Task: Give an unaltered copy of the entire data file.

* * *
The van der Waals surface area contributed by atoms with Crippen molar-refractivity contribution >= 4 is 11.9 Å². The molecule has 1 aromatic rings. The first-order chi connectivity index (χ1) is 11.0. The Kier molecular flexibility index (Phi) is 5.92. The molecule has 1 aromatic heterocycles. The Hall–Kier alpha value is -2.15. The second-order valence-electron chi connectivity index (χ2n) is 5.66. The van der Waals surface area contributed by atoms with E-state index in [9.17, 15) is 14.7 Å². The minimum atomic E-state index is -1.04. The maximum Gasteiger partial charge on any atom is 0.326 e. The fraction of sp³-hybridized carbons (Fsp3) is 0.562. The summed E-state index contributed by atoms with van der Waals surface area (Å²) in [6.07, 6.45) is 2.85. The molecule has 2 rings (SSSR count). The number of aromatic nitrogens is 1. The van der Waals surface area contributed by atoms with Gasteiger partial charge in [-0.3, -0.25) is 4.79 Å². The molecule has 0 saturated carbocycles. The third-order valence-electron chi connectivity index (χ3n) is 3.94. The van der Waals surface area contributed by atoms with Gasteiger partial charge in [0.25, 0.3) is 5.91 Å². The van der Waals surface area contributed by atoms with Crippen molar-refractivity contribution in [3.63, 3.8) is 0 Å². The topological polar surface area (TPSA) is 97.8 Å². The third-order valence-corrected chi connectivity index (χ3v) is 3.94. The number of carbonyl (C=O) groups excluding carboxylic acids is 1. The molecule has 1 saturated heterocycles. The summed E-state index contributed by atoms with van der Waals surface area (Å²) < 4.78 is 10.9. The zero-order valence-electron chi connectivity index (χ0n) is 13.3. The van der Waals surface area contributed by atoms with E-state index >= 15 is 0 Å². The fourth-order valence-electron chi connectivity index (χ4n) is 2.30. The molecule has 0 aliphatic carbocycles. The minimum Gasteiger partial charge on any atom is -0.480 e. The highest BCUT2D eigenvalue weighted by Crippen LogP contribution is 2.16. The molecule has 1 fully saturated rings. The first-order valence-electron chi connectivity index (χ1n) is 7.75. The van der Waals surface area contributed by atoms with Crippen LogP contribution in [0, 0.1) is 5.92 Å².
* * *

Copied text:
The van der Waals surface area contributed by atoms with Crippen molar-refractivity contribution >= 4 is 11.9 Å². The molecule has 1 aromatic rings. The first-order chi connectivity index (χ1) is 11.0. The Kier molecular flexibility index (Phi) is 5.92. The molecule has 1 aromatic heterocycles. The Hall–Kier alpha value is -2.15. The second-order valence-electron chi connectivity index (χ2n) is 5.66. The van der Waals surface area contributed by atoms with E-state index in [9.17, 15) is 14.7 Å². The minimum atomic E-state index is -1.04. The maximum Gasteiger partial charge on any atom is 0.326 e. The fraction of sp³-hybridized carbons (Fsp3) is 0.562. The summed E-state index contributed by atoms with van der Waals surface area (Å²) in [6.07, 6.45) is 2.85. The molecule has 2 rings (SSSR count). The number of aromatic nitrogens is 1. The van der Waals surface area contributed by atoms with Gasteiger partial charge in [-0.3, -0.25) is 4.79 Å². The molecule has 0 saturated carbocycles. The third-order valence-electron chi connectivity index (χ3n) is 3.94. The van der Waals surface area contributed by atoms with Gasteiger partial charge in [0.25, 0.3) is 5.91 Å². The van der Waals surface area contributed by atoms with Crippen molar-refractivity contribution in [3.63, 3.8) is 0 Å². The topological polar surface area (TPSA) is 97.8 Å². The third-order valence-corrected chi connectivity index (χ3v) is 3.94. The number of carbonyl (C=O) groups excluding carboxylic acids is 1. The molecule has 1 saturated heterocycles. The summed E-state index contributed by atoms with van der Waals surface area (Å²) < 4.78 is 10.9. The zero-order valence-electron chi connectivity index (χ0n) is 13.3. The van der Waals surface area contributed by atoms with E-state index >= 15 is 0 Å². The fourth-order valence-electron chi connectivity index (χ4n) is 2.30. The molecule has 0 aliphatic carbocycles. The minimum Gasteiger partial charge on any atom is -0.480 e. The highest BCUT2D eigenvalue weighted by Crippen LogP contribution is 2.16. The molecule has 1 fully saturated rings. The first-order valence-electron chi connectivity index (χ1n) is 7.75. The van der Waals surface area contributed by atoms with Crippen LogP contribution in [0, 0.1) is 5.92 Å².